The Southwest Region Kare 9 teams accepted the invitation without really knowing what to expect but were truly not disappointed. The evening began with a VIP reception during which four veterans explained their own personal challenge coin experiences. They in turn presented all veterans and attendees with coins designed for the occasion to thank veterans for their service to our country as well as thank attendees for their help with veterans.
Guest speakers included Captain Molly Mae Potter who told of her military training and experiences that resulted in her serving in the Middle East. Upon her return home, she credits her dog Bella with helping her to have the will to reconnect as she overcame obstacles. The Kare 9 teams witnessed the Veteran Service Award being presented to the Honorable Mike Denton. Judge Denton presides over the Travis County Veterans Court. He told of the formation of the special court to help veterans who have difficulties because of alleged crimes, but often also have underlying issues that cause problems with the law.
A very tender part of the evening was the pinning of veterans who served during the Vietnam Era. Three LCC Kare 9 Military Ministry team members were pinned: Chuck Wendt, veteran handler for Kare 9s Phoebe and Pax, and David Layland and Ken Wehmeyer, veteran handlers for Kare 9s Abner and Martha. They also received personal comments as the pinning occurred.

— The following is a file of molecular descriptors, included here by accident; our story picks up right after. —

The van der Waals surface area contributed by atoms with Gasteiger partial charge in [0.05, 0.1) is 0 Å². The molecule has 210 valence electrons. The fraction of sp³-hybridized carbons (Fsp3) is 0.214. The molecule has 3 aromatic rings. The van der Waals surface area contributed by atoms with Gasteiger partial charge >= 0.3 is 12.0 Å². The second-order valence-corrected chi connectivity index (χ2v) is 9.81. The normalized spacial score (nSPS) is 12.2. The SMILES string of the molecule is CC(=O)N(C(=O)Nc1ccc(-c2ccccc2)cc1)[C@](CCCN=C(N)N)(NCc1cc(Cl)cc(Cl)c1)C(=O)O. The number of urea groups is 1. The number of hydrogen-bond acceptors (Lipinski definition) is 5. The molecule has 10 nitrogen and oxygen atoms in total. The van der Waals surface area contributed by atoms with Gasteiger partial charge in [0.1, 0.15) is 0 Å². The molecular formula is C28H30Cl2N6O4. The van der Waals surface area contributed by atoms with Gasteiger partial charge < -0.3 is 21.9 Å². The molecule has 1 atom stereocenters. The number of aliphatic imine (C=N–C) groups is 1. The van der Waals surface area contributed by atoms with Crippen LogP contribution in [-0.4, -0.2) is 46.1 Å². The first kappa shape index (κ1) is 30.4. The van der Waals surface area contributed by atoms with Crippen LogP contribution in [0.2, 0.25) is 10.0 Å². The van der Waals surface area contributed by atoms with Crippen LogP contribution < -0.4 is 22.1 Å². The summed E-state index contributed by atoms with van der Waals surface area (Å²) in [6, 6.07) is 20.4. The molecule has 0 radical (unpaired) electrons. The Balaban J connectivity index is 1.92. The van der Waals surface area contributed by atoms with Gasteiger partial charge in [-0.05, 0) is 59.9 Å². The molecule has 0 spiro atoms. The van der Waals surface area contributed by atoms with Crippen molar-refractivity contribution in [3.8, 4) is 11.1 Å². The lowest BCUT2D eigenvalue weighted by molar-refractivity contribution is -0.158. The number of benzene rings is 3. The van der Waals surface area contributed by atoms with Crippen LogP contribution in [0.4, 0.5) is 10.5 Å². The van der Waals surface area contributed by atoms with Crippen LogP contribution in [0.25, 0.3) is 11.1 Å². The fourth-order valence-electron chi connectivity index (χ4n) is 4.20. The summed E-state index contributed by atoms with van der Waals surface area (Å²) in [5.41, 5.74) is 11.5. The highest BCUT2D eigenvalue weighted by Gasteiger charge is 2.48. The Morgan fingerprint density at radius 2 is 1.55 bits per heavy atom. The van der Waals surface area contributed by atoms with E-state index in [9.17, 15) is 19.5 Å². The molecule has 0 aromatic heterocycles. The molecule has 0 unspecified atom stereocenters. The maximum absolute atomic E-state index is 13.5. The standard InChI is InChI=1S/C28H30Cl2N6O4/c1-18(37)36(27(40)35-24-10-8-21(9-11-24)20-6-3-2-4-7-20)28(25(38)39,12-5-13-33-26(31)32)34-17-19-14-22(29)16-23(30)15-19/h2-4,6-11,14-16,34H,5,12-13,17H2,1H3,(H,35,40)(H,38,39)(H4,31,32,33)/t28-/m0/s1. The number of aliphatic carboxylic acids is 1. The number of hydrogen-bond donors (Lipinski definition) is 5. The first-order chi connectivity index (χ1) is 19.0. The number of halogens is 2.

It was a very special time for the veterans assembled as well as those who watched. As the first part of the evening concluded, music and games followed. The Kare 9 teams all agreed they had a wonderful time, met some wonderful people, and were so honored to be included in the evening.
A Brief History of the USS Lexington
The USS Lexington, commissioned in 1943, set more records than any other Essex Class carrier in the history of naval aviation. The ship was the oldest working carrier in the United States Navy when decommissioned in 1991. An Essex-class carrier, Lexington was originally named the USS Cabot. During World War II, final construction was being completed at Massachusetts’ Fore River Shipyard when word was received that the original carrier named USS Lexington, CV-2, had been sunk in the Coral Sea. The new carrier’s name was changed to Lexington.
After training maneuvers and a shakedown cruise, Lexington joined the Fifth Fleet at Pearl Harbor. The Fifth Fleet was established April 26, 1944, at this time it was Central Pacific Force. During World War II, the carrier participated in nearly every major operation in the Pacific Theater and spent a total of 21 months in combat. Her planes destroyed 372 enemy aircraft in the air, and 475 more on the ground. She sank or destroyed 300,000 tons of enemy cargo and damaged an additional 600,000 tons. The ship’s guns shot down 15 planes and assisted in downing five more.
The Japanese reported Lexington sunk no less than four times! Yet, each time she returned to fight again, leading the propagandist Tokyo Rose to nickname her “The Blue Ghost.” The name is a tribute to the ship and the crew and air groups that served aboard her.
After the war, LEXINGTON was briefly decommissioned (1947-1955). When reactivated, she operated primarily with the Seventh Fleet out of San Diego, California. Although not involved in actual combat, Lexington kept an offshore vigil during tensions in Formosa, Laos, and Cuba.
In 1962, she sailed into Pensacola, Florida, and began training operations, eventually being officially designated CVT-16, Navy Training Carrier. Corpus Christi, Texas, is privileged to be selected as the permanent home to this national treasure.